Stem cells, Medical Genetics, Clinical and basic research, Cancer and Molecular Biology, Patients' blogs and Useful internet resourses.

PLoS ONE: is this Science 2.0?

Hello everyone, I was surfing through the blogosphere, trying to index this new blog, when I found interesting posts on a possible new therapy for Fulminant Hepatic Failure. The information reported by non specialized blogs is always pretty poor, being usually too sensazionalistic and not informative. So I pursued to check for the primary source, the journal which published that specific paper I was interested in and this is how I was referred to PLosOne.

I will write a brief summary of that paper as soon as I have a free hour, now I would like to concentrate on this new discovery I've made.

PLoS is an open access, peer reviewed, scientific library. This means that everything published in PLoS journals is immediately available online for free. Universities generally pay for institution subscriptions to scientific journals: this is how scientist and physicians get to read the papers. Having otherwise to pay 30$ for a single 8 page-scientific work, cuts out everyone who is outside an institutional network from scientific knowledge.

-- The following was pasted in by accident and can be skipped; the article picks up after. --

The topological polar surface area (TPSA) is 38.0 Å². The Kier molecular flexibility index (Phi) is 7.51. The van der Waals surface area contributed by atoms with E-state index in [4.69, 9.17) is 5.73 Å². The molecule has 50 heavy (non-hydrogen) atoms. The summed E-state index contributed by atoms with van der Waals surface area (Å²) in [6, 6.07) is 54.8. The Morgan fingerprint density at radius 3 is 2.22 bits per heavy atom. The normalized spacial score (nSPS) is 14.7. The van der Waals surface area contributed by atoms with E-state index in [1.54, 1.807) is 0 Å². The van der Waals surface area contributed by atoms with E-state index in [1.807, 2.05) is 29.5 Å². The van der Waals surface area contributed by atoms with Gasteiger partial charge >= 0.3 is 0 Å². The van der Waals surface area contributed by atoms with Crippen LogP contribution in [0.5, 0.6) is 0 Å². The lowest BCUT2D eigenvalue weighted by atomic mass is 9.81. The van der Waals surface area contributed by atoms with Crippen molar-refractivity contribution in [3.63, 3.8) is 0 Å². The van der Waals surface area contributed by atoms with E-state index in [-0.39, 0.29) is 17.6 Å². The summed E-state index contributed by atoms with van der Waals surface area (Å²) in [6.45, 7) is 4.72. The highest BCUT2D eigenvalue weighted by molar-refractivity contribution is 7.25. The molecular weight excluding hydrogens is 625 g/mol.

PLoS features different journals such as PLoS Biology, PLoS Medicine, PLoS Genetics and so on...

PloS ONE is one of these journals. It's central feature is article annotation. Basically, once you've registered for a free account, you can start leaving notes on the scientific paper you have just read and open conversations on that particular subject. This possibility opens really interesting insights such as post publishing feedback and generally a broader divulgation, not only for the adepts.

I have registered my account (StemCellGeek) and I am eagerly looking forward to test this site for that paper I wanted to read on the Fulminant Hepatic Failure. Give it a try!